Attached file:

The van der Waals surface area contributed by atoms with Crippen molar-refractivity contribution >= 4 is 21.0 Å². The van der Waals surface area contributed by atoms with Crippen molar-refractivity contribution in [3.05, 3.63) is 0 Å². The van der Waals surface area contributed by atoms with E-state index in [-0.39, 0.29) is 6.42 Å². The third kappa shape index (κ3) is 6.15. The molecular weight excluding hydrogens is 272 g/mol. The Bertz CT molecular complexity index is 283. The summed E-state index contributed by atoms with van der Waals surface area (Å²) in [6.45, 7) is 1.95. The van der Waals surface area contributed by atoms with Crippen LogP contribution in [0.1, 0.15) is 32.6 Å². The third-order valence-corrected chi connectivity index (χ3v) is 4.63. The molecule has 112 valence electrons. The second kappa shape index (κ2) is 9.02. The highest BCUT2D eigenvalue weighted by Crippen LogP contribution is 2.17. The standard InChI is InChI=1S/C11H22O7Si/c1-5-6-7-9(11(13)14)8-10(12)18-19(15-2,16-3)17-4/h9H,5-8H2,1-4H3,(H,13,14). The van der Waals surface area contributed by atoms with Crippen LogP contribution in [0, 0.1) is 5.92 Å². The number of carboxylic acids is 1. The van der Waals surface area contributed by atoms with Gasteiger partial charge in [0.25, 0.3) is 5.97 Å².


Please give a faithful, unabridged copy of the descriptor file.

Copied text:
The van der Waals surface area contributed by atoms with Crippen molar-refractivity contribution >= 4 is 21.0 Å². The van der Waals surface area contributed by atoms with Crippen molar-refractivity contribution in [3.05, 3.63) is 0 Å². The van der Waals surface area contributed by atoms with E-state index in [-0.39, 0.29) is 6.42 Å². The third kappa shape index (κ3) is 6.15. The molecular weight excluding hydrogens is 272 g/mol. The Bertz CT molecular complexity index is 283. The summed E-state index contributed by atoms with van der Waals surface area (Å²) in [6.45, 7) is 1.95. The van der Waals surface area contributed by atoms with Crippen LogP contribution in [0.1, 0.15) is 32.6 Å². The third-order valence-corrected chi connectivity index (χ3v) is 4.63. The molecule has 112 valence electrons. The second kappa shape index (κ2) is 9.02. The highest BCUT2D eigenvalue weighted by Crippen LogP contribution is 2.17. The standard InChI is InChI=1S/C11H22O7Si/c1-5-6-7-9(11(13)14)8-10(12)18-19(15-2,16-3)17-4/h9H,5-8H2,1-4H3,(H,13,14). The van der Waals surface area contributed by atoms with Crippen LogP contribution in [0, 0.1) is 5.92 Å². The number of carboxylic acids is 1. The van der Waals surface area contributed by atoms with Gasteiger partial charge in [0.25, 0.3) is 5.97 Å².